This was one of Ravel's earliest full-scale compositions for orchestra (after the Shéhérazade overture and songs), although the pieces were at first sketched in a version for 2 pianos (in summer 1907). The orchestration was completed in February 1908, and the first performance took place in March of that year. The work was dedicated "À mon cher maître Charles de Bériot"; Bériot was Ravel's piano teacher at the Conservatoire from 1891 to 1895. There are four movements:
(i) Prélude à la nuit
(iii) Habanera [The original piano version of the Habanera was one of the movements of Sites auriculaires, and was first written in 1895.]
Despite a generally favourable reception, there were those who disliked this new kind of music, including Pierre Lalo, who complained of "... une affectation, une manière, une prétention incommodes et agressives. ... C'est une España au compte-gouttes ... ce à quoi se reconnait tout justement la petitesse de l'esprit". (Le Temps, 24.iv.1908, quoted in Marnat , p.242)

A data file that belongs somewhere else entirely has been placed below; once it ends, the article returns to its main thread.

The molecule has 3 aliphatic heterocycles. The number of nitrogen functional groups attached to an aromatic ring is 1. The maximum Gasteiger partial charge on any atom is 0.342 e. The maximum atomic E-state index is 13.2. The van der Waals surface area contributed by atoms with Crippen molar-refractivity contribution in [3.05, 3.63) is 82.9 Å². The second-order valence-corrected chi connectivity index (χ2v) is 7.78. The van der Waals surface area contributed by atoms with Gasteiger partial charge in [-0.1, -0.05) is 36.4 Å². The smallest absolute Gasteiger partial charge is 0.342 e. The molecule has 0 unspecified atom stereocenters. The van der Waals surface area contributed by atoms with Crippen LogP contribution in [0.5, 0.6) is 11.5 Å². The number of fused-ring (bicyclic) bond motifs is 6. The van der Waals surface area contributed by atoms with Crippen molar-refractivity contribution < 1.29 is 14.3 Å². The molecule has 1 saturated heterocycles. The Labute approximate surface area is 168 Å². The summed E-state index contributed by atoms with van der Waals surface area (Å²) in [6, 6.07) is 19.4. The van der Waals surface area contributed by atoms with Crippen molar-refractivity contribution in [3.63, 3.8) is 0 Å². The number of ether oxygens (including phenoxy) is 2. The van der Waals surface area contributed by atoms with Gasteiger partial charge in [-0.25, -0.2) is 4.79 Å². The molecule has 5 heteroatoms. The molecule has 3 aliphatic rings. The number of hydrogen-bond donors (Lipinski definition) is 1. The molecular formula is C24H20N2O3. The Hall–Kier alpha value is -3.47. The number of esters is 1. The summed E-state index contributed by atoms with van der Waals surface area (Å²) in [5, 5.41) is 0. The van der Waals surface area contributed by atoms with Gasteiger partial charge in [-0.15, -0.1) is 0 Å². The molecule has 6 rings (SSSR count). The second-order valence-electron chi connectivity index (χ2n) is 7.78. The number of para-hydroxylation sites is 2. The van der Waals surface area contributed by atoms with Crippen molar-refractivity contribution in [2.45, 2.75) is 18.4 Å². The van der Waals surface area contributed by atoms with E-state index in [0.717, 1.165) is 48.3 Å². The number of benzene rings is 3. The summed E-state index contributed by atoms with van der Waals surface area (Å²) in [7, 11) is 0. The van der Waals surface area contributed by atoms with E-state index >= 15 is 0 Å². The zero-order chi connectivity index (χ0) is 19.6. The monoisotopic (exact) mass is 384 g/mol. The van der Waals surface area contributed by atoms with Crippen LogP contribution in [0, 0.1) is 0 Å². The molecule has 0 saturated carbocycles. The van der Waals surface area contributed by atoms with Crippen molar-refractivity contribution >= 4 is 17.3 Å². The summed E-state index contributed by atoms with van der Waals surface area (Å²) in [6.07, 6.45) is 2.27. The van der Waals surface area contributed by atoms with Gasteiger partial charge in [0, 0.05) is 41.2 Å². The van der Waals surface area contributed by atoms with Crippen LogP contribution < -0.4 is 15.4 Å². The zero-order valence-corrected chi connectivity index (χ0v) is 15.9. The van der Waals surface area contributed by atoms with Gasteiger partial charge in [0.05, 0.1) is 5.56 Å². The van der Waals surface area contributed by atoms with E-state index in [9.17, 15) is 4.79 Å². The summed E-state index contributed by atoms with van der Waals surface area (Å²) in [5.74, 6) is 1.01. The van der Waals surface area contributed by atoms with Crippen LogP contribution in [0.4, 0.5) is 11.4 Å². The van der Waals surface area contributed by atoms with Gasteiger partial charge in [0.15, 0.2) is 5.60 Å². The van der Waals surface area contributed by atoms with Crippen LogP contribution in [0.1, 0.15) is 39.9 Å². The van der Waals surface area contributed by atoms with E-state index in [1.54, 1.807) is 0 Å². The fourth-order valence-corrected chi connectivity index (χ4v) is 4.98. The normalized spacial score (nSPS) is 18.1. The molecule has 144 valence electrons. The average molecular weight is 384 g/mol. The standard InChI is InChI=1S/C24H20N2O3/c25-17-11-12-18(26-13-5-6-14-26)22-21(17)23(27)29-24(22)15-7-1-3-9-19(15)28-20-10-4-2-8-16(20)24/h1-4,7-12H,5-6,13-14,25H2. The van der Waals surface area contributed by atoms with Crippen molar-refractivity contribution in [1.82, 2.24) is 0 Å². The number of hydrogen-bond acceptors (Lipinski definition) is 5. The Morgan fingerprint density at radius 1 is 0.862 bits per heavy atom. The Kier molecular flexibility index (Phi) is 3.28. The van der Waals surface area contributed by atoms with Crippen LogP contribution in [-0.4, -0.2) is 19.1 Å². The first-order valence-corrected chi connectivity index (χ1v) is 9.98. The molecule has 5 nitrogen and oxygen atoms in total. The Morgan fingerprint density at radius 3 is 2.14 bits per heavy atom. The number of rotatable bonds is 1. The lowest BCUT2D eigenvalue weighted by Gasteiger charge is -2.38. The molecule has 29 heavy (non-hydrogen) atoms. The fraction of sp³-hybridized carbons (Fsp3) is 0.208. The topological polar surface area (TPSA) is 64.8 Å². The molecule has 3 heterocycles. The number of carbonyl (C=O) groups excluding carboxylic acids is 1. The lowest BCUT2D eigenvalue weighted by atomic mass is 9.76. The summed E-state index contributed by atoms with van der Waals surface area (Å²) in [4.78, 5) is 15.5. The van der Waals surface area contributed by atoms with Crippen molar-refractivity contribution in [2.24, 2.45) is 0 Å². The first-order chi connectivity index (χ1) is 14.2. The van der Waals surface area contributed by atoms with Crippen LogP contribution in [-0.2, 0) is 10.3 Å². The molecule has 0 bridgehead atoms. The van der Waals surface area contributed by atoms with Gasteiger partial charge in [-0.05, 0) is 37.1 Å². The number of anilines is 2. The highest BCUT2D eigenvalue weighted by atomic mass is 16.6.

Among the work's admirers was Manuel de Falla: "La Rapsodie ... me surprit par son caractère espagnol. ... Cet hispanisme n'était pas obtenu par la simple utilisation de documents populaires, mais beaucoup plus - la Jota de la Feria exceptée - par un libre emploi des rythmes, des mélodies modales et des tours ornementaux de notre lyrique populaire; éléments qi n'alteraient point la manière propre de l'auteur ...". (Revue musicale, iii.1939, reprinted in Marnat , p.707].
Ravel had yet to visit Spain at the time of writing this and his other Spanish-influenced works of the period.